For the community project we were given the theme of the life and works of legendary film maker Alfred Hitchcock to be presented through the style of cabaret. Cabaret originated in France in the late 1800’s and prominently features the use of comedy, dance, music and drama. The location of the performance consisted of the Hitchcock Hotel in Whipps Cross; theoretically the most appropriate setting to pay homage to the masterful director. As the whole section of the course is called ‘Community Project’ , it should come as no surprise that it was aimed at the people in the community, that grew up in the same place that Hitchcock did.
The overall aim was the give new insight, in an entertaining way, into the life and works of Alfred Hitchcock. Hitchcock’s films were extremely important of course and we primarily decided on his masterpiece ‘Psycho’ for use; ‘Anthony Perkins/Norman Bates’ was our MC and ‘Janet Leigh’ was on of the female protagonists. The other films we looked at were ‘Rope’ and ‘The Birds’ but we decided on ‘Rope’ which ultimately played a key role in the conclusion of the play.
As a stimulus, we watched some of the works of famous choreographer Bob Fosse and we aimed at making the piece energetic and physical much like his style. Other practitioners we looked at for this was Bertolt Brecht, an influential theatre practitioner. We adopted some of his stylistic elements, namely his use of songs, dance and pronounced characterisation. Famous French actor Jacques Lecoq was very much part of the physical and mime theatre which fitted perfectly with the melodramatic approach we were going to take to our play.
The use of stock characters and exaggerated acting dates back to ancient Greek and Roman theatre which we also researched and adapted. This primary stage consists of constantly trying out new things and assessing whether or not it fits the genre and is entertaining for the audience. We started out with attempting to come up with a catchy melody that would enable us to open the performance with something that would immediately engage our audience; This would come in the opening scene.
In lesson, the exercise of trying to create a soundscape didn’t help particularly in this instance because we weren’t looking for sounds, but a song instead, so we resorted to trying new melodies and adding words to it until we came up with one we thought was perfectly fitting; ‘Alfred Hitchcock/ Tippi Hendren made his heart tick-tock/Everybody wanted a shot/But all she ever wanted to do was please Hitchcock’. It was very catchy and we were aware of this due to the fact other members of the class sung it aloud at times so we were really aiming for this song to stick with the audience, in fact we expected it to.
The next thing was how to stage it; we began as standing in a diagonal line but we thought it looked quite dull and lacked dynamics and as proxemix is important in the movement aspect in relation to the presentation of the drama we decided to place the scene at the entrance to the pub and stand in a vertical line, one person on each step behind each other; that way we were all visible and we proceeded to move. We then began adding sidesteps and box steps. The most prominent one was the use of the ‘jazz fingers’ which added more energy to the scene, credit to inspiration from Bob Fosse.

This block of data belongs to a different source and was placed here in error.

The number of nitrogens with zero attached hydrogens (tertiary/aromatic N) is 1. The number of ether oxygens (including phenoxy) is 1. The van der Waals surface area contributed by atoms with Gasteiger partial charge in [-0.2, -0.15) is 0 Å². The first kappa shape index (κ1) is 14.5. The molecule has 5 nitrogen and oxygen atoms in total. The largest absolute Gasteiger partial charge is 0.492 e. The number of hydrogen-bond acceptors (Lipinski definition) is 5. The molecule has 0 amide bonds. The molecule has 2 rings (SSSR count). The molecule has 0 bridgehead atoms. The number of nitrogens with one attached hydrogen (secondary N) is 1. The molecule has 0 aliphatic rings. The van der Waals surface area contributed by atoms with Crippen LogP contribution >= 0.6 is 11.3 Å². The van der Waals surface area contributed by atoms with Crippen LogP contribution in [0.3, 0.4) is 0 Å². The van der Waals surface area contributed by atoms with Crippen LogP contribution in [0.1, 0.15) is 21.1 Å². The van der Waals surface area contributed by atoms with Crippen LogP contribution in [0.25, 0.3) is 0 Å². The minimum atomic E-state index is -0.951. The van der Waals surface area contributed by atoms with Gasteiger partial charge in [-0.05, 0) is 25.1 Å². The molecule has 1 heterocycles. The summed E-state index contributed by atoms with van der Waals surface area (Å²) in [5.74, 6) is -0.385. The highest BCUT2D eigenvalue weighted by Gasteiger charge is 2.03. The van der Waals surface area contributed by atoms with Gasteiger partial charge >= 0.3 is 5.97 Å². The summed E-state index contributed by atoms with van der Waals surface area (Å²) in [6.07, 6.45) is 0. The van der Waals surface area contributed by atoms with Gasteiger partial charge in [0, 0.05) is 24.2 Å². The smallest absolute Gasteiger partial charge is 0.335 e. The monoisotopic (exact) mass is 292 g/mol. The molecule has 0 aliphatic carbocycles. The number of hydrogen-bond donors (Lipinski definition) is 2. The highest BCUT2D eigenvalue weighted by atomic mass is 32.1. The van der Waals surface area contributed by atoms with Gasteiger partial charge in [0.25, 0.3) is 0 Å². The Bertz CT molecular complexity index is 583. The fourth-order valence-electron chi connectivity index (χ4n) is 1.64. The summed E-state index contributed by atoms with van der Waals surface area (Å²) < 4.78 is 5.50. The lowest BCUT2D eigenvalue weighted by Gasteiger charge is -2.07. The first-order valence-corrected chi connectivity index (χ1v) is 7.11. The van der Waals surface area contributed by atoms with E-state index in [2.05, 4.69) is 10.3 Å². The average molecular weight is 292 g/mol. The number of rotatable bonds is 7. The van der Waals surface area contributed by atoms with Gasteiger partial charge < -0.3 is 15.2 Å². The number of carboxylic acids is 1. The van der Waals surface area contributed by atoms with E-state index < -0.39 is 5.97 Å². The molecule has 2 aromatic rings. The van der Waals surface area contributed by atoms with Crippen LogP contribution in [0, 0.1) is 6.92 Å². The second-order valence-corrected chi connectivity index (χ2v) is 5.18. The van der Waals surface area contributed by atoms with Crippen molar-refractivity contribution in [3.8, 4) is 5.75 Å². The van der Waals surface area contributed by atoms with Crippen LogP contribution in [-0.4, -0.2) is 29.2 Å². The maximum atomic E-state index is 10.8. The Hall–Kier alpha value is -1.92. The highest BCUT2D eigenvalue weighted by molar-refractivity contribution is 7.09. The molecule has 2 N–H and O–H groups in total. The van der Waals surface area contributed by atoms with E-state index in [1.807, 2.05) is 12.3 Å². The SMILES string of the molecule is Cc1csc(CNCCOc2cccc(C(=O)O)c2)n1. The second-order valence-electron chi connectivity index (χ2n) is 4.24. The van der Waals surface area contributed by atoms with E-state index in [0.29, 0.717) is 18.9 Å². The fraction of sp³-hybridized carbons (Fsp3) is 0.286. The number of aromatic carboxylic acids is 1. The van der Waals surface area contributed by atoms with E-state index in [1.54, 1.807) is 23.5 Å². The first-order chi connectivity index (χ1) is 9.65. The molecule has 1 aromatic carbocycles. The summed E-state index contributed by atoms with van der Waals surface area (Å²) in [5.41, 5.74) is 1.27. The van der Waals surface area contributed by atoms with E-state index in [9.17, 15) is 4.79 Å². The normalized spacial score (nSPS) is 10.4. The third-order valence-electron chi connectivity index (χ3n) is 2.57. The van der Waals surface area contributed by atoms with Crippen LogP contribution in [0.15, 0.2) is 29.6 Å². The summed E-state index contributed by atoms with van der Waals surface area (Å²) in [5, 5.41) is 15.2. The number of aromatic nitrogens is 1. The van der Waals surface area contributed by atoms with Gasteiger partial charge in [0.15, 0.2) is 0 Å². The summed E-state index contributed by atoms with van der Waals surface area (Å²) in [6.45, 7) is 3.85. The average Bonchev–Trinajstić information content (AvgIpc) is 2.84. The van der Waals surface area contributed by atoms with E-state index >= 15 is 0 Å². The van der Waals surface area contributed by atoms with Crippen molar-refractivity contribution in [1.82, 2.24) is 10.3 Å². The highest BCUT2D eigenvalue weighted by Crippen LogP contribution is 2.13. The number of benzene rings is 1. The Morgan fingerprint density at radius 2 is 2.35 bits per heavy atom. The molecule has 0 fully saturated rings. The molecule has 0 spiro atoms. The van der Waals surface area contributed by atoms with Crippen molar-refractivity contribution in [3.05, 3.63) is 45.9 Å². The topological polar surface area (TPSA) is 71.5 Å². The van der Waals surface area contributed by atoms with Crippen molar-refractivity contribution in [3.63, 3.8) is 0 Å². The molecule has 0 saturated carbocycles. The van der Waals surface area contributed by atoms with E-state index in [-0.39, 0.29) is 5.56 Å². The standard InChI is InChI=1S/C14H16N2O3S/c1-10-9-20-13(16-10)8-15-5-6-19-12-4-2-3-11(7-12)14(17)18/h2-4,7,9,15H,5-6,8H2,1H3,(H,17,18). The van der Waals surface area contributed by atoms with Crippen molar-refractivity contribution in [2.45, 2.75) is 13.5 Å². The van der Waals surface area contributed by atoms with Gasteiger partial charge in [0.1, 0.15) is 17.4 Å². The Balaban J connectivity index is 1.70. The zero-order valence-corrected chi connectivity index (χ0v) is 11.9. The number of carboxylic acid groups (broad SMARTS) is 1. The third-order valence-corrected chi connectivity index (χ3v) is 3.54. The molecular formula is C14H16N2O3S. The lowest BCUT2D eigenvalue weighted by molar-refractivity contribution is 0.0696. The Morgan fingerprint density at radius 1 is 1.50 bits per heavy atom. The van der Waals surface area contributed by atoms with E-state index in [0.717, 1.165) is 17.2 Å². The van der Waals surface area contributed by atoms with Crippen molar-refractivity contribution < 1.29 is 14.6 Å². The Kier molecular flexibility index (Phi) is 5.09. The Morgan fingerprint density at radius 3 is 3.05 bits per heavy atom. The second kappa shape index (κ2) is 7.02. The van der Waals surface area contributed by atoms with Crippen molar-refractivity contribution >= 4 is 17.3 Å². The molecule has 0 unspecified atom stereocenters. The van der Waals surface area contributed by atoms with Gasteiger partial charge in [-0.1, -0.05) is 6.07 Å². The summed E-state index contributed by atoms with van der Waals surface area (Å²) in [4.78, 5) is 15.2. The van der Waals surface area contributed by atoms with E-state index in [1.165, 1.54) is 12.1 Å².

We weren’t sure how to kick off the dialogue and decided on the use of an MC (Master of Ceremonies) to open the play with a monologue to give the audience insight into what they were about to watch. The monologue was improvised and it lacked fluency at first so we decided to shorten it and subsequently making it funny and snappy and engage the audience with lines that gave an initial background of what the audience should expect mixed with comedy: ‘Hitchcock! Where boredom is defined as tension! ‘.
We decided early on that if this was going to work, we couldn’t take ourselves too seriously so we relied on using elements of farce like suspension of disbelief and even moments of breaking the 4th wall in order to shake things up and make it interesting. To lead on to the next scene, we created a transition where we proceeded to the next space in a single file and singing the opening song; the problem which arose with this was it was repetitive and didn’t look particularly energetic so we added the circular movement of the wrists signifying which would in turn signal the audience to follow.
The scene between Tippi and Hitchcock set in his trailer where he attempted to make sexual advances to her. We were unsure of how serious the scene should be and we ultimately decided on taking a Berkoff style approach by using two actors as a chorus and in the style of Lecoq use mime and sounds to enhance some of the words or phrases or actions the characters said or did. When we first improvised the scene, the dialogue came out very sharp and very funny and we kept it that way throughout.
The choral speech and movement had to be worked on because it lacked energy and we were struggling to keep up with the pace of the dialogue so we chose words we thought were essential and used those added by mime; for example ‘sexual advances’ was repeated by the chorus is a husky voice accompanied by outrageous hip thrusting movements which also added more comedy. We set it out as the two characters sitting down with a chorus on either side of them which not only enhanced the drama but also provided different levels.